Ian McShane is Sir Roger Scatcherd
Q: Who is Sir Roger Scatcherd?
“It’s one of those classic tales. That behind every great fortune is a secret. He went to prison, came out and then made a fortune in the railways. Now he is on his last legs but he has all the money and the upper class, in the form of the Gresham family, have none. They are heavily in debt to him but still live in their house, which he all but owns now. He treats them far better than I would have done. I’d have kicked them out of the house and moved in!”
Q: Were you a Trollope fan?
“I’d never read Trollope until this came along. Then I only read the book for research purposes, dipping into it now and again. Sir Roger is there as a reminder to ordinary folk that they can rise above it all.”
Q: How did the role come about?
“I’m based in America but I come back here all the time to see my mother, the kids and the grandkids. I was over in the summer of 2015 for a holiday when Game Of Thrones came up and they asked me to do one episode. My grandkids would never have forgiven me if I didn’t do it. Then the offer to play Sir Roger in Doctor Thorne came along, which seemed one of those perfect jobs with a very good cast. I liked working with the director Niall MacCormick who had very specific ideas about what he wanted to achieve, it will look fantastic on screen. I’ve also known Julian Fellowes for a long tme, so it was nice to get his script, great to see him and a lot of fun to do. The character was well drawn and I had a good time filming it. There is always room for this kind of drama. Costumes and food change but not human emotions.”
Q: You worked with Tom Hollander, who plays Doctor Thorne, and Stefanie Martini, who plays his niece Mary Thorne?
“I’m a fan of Tom’s, I loved his show Rev and we worked well together on Doctor Thorne. Stefanie is a lovely girl. She seemed very down to earth and confident in the best kind of way, enjoying the experience. She was also excellent in the part and wonderful to work with.”
Q: Sir Roger stands for election. Have you ever been a candidate for anything?
“Oh God, no. I’d much rather be under the radar, thank you. When I was at grammar school they made me a prefect for a while. But I was on the side of the people, shall we say. I’ve never stood for election in Equity or anything else. I can do a lot of complaining about people that are elected but I don’t want to be elected myself.”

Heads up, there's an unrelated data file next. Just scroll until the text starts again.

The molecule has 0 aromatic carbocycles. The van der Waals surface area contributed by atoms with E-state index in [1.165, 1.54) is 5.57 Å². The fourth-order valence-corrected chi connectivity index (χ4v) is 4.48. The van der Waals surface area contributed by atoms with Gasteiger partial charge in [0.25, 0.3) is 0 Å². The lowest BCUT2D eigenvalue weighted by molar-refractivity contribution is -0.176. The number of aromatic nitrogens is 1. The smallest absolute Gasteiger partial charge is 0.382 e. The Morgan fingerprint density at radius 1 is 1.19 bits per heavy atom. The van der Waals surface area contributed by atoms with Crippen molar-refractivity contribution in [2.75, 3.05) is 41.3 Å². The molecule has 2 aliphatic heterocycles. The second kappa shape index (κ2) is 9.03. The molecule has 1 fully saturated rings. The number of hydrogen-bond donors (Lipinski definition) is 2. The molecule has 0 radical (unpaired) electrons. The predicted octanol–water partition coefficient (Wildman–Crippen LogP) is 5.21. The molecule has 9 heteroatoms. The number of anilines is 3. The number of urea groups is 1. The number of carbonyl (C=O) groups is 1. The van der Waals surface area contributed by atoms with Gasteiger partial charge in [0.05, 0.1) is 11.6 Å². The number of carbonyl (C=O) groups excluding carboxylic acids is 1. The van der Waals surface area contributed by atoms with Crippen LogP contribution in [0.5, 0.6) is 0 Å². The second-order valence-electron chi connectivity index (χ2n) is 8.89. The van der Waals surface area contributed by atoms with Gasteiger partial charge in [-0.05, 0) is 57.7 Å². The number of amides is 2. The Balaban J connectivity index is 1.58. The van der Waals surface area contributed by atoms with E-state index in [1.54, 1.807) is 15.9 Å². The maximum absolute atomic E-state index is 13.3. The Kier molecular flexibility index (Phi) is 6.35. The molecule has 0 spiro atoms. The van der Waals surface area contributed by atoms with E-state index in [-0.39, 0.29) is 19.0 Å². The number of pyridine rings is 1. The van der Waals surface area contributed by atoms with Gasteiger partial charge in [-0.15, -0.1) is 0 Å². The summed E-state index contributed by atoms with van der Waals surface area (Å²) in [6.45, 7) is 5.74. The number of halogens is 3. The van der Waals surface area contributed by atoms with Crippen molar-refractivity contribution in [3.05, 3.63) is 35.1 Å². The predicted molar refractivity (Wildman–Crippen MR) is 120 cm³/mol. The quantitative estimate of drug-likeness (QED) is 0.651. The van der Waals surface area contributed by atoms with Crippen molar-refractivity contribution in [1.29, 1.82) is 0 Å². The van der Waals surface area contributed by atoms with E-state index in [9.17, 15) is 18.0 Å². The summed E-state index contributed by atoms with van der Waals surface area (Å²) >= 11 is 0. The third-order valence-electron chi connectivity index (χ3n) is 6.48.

Q: What did you make of the locations used for Doctor Thorne?
“We filmed at Lacock, an incredible village in Wiltshire which I’d never been to before. It’s been preserved and is owned by the National Trust. The only problem is they still allow visitors to walk through. So suddenly you’ve got 150 tourists walking through the set. But we coped and it was fine.”
Q: Snobbery is one of the themes in Doctor Thorne. Have you ever been a victim?
“I came up in the 1960s when all of that went out of the window. Now we’ve got it back again. Today no working class kids can afford to go to drama school, so it’s all the people who have come through at Eton, Harrow, Cambridge and Oxford. No longer do they give grants towards young actors, so we’re seeing the age of the gentleman actor back again. That’s not to say they’re not good. But it doesn’t make for an all round mix of actors. I’ve no idea if I would have made it coming through today.”
Q: Lack of money also features in Doctor Thorne. Have you ever been down to your last few pounds?
“You don’t think of money when you’re young. You just carry on with your next job. It never bothered me at all. I’ve been married three times, so that will tell you something. But I can’t remember a time when I worried about having no money. Maybe I should start worrying about it now I’ve reached the sunset, twilight years. You just get on with it. Money isn’t the be all and end all. But it sure does help.”
Q: You have a lifelong link to Manchester United through your father Harry McShane, once a United winger, who died in 2012. Do you still get to games at Old Trafford?
“Oh yeah. I was there three weeks ago with Alex Ferguson. I always call up and try and get to as many games as I can when I’m over. I also watch it at home in America on TV. Every game is shown live on a Saturday morning. But it feels a little strange. Making a cup of tea and a bacon sandwich early in the morning and putting your scarf on…”